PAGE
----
Ringling Bros. Frees Its Elephants—Are Killer Whales Next?
Will Ringling Bros.’ surprising decision to end the use of elephants in its circus shows by 2018 prove to be the beginning of the end of wild animal entertainment?
It’s too soon to tell. But one lesson from the move is clear: When it comes to companies engaging in controversial practices, public pressure works.
The circus’s parent company, Feld Entertainment, said the “unprecedented” decision was based on two main factors.
“There’s been somewhat of a mood shift among our consumers,” Alana Feld, the company’s executive vice president, told The Associated Press. “A lot of people aren’t comfortable with us touring with our elephants.”
Meanwhile, company president Kenneth Feld pointed to a growing list of cities and counties that have passed “anti-circus” and “anti-elephant” ordinances.
“This decision was not easy, but it is in the best interest of our company, our elephants, and our customers,” Feld said in a statement.
Animal rights activists were quick to claim victory and proclaim the coming demise of this form of entertainment.
The decision was a “Berlin Wall moment for animal protection,” Wayne Pacelle, chief executive of The Humane Society of the United States, wrote on the group’s website.
“With consumers now so alert to animal welfare issues, no business involved in any overt form of animal exploitation can survive in the long run,” Pacelle said.
A representative for People for the Ethical Treatment of Animals also said that shifting public attitudes prompted the “Greatest Show on Earth” to retire its elephants.
“There’s no doubt that Ringling’s decision to end elephant acts is a direct result of public pressure from activists,” said Brittany Peet, PETA’s director of captive animal law enforcement.
Peet added that the company was also looking after its bottom line, calling the move “pragmatic and economic.”
The circus industry has long been under attack by animal rights groups.
“Elephants, tigers, bears, camels, zebras, and other animals spend their lives on the road virtually year round, shuffled from parking lot to parking lot, locked in tiny cages and on train cars or trucks for days at a time,” according to In Defense of Animals. “They are trained with physical punishment: bull hooks, whips, electrical prods, and other devices.”
Meanwhile, thanks in part to public opprobrium and legislative action, many U.S. circuses have decided to forgo the use of animals in their shows.
So if the United States’ most famous circus can make such a bold move, how might that impact other circuses, traveling animal shows, and parks that use wild animals for entertainment, such as SeaWorld?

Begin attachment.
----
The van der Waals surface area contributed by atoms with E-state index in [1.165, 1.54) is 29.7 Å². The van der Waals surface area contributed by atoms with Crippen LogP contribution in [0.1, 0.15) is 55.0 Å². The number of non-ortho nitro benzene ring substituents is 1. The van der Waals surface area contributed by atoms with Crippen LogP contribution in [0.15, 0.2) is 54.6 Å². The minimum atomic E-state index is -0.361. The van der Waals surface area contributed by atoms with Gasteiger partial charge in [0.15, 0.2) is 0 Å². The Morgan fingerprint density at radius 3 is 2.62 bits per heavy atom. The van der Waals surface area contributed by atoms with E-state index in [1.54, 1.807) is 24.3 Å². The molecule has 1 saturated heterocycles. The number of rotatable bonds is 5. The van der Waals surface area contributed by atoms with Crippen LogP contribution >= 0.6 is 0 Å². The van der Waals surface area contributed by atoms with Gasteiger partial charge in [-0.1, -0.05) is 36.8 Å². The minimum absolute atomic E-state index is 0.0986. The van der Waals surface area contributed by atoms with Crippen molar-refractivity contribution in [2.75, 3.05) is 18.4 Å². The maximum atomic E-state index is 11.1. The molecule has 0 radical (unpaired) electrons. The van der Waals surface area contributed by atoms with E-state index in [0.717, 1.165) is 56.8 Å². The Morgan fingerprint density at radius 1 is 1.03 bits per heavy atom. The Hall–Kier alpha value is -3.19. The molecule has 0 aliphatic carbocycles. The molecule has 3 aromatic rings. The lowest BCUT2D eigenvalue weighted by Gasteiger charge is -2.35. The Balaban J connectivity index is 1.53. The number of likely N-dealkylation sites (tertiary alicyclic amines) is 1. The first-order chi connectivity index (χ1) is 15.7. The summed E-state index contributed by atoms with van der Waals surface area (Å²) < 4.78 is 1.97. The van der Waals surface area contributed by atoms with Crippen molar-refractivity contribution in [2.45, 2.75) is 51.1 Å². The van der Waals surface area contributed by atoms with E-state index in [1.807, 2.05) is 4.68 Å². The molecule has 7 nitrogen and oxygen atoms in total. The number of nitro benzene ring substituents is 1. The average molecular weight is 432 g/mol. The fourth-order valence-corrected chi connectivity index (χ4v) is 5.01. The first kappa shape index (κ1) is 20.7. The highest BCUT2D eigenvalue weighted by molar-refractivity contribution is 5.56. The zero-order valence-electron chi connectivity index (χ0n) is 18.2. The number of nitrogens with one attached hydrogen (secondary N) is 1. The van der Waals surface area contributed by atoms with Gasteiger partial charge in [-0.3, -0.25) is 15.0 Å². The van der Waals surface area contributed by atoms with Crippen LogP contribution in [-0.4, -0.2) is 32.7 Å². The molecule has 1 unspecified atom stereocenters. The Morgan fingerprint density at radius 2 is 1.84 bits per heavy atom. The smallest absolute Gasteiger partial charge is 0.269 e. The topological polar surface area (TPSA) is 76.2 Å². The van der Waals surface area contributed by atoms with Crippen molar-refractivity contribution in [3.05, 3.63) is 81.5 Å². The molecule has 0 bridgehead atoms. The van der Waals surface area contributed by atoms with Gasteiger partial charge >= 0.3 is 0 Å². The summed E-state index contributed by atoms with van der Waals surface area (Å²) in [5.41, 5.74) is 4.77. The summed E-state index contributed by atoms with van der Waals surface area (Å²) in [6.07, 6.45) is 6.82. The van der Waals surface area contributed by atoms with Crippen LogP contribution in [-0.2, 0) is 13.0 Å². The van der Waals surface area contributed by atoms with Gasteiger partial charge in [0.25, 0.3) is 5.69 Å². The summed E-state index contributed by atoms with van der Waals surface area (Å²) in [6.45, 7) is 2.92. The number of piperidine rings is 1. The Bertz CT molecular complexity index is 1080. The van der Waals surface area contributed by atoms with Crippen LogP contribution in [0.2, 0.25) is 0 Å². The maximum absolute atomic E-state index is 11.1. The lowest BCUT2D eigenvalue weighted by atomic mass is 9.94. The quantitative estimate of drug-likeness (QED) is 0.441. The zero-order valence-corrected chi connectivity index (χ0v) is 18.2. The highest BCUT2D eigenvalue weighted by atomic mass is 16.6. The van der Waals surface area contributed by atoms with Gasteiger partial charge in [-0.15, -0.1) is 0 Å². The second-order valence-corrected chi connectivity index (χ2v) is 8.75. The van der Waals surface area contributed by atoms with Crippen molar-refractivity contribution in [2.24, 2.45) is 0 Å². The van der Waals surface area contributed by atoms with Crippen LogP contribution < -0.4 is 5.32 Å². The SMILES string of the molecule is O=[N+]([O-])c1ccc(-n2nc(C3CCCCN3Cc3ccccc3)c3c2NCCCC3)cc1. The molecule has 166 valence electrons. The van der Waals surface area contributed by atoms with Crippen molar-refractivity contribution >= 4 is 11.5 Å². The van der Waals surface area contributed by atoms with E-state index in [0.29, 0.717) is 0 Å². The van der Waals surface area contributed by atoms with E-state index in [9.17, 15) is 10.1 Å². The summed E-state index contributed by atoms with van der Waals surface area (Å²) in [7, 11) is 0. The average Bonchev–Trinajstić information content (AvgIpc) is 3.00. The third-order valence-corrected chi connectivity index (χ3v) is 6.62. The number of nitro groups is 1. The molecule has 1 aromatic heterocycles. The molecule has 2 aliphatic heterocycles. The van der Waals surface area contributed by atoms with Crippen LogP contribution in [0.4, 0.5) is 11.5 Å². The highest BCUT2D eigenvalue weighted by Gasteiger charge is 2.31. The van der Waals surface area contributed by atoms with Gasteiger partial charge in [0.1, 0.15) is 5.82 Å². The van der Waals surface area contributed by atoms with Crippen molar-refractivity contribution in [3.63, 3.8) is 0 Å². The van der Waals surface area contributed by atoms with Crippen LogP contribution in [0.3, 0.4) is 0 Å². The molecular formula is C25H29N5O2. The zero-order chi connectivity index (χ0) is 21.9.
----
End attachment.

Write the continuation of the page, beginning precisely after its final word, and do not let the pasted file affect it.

SeaWorld has faced fierce opposition to its display of marine mammals, largely driven by the documentary Blackfish, which excoriated the company for its treatment of captive orcas. The company has also fought bills to ban orca captivity, such as recent efforts in California, New York, and Washington state.
“We absolutely think that all entertainment centers like SeaWorld that keep marine animals in captivity, especially in light of dropping attendance rates after the release of Blackfish, will be taking note,” Priscilla Ma, U.S. executive director of World Animal Protection, said in an email.
Even as they applauded Ringling’s decision, activists said it did not go far enough, noting that the circus will still use tigers, horses, dogs, and other animals while continuing to showcase elephants over the next three years.
“A lot can happen in the intervening time, and I’m not sure why the company isn’t implementing it sooner,” Cathy Liss, president of the Animal Welfare Institute, said in an email. “Regardless, it is significant that, after claiming there can be no circus without elephants, Ringling Bros. is now suggesting it can do just that.”
Then there’s the fate of the 13 elephants appearing in the circus’ shows. Ringling Bros. said they will be sent to its Center for Elephant Conservation in Florida, which the company calls a “state-of-the-art facility dedicated to the conservation, breeding, and understanding of these amazing animals.”
But according to the PETA-run website Ringling Bros. Beats Animals, life at the center is not ideal. A former employee, Sam Haddock, gave PETA photographs of how some animals are allegedly mistreated.